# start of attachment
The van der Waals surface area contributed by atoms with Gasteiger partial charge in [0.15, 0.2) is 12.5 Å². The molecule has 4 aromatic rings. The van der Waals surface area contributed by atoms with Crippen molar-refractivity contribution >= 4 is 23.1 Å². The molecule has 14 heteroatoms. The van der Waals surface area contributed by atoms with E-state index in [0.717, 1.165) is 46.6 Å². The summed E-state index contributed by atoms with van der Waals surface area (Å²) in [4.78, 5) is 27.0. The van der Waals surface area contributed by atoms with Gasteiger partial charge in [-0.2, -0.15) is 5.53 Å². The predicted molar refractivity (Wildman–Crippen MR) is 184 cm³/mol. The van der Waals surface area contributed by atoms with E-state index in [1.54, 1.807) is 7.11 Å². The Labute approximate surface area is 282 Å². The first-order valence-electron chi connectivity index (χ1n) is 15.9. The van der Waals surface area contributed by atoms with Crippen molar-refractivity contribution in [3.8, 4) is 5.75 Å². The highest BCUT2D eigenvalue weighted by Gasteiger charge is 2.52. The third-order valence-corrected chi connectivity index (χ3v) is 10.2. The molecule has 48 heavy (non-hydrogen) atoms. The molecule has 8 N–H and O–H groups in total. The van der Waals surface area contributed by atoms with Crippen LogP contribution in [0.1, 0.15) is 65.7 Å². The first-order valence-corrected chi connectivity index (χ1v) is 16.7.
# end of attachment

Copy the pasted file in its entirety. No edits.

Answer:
The van der Waals surface area contributed by atoms with Gasteiger partial charge in [0.15, 0.2) is 12.5 Å². The molecule has 4 aromatic rings. The van der Waals surface area contributed by atoms with Crippen molar-refractivity contribution >= 4 is 23.1 Å². The molecule has 14 heteroatoms. The van der Waals surface area contributed by atoms with E-state index in [0.717, 1.165) is 46.6 Å². The summed E-state index contributed by atoms with van der Waals surface area (Å²) in [4.78, 5) is 27.0. The van der Waals surface area contributed by atoms with Gasteiger partial charge in [-0.2, -0.15) is 5.53 Å². The predicted molar refractivity (Wildman–Crippen MR) is 184 cm³/mol. The van der Waals surface area contributed by atoms with E-state index in [1.54, 1.807) is 7.11 Å². The Labute approximate surface area is 282 Å². The first-order valence-electron chi connectivity index (χ1n) is 15.9. The van der Waals surface area contributed by atoms with Crippen molar-refractivity contribution in [3.8, 4) is 5.75 Å². The highest BCUT2D eigenvalue weighted by Gasteiger charge is 2.52. The third-order valence-corrected chi connectivity index (χ3v) is 10.2. The molecule has 48 heavy (non-hydrogen) atoms. The molecule has 8 N–H and O–H groups in total. The van der Waals surface area contributed by atoms with Crippen LogP contribution in [0.1, 0.15) is 65.7 Å². The first-order valence-corrected chi connectivity index (χ1v) is 16.7.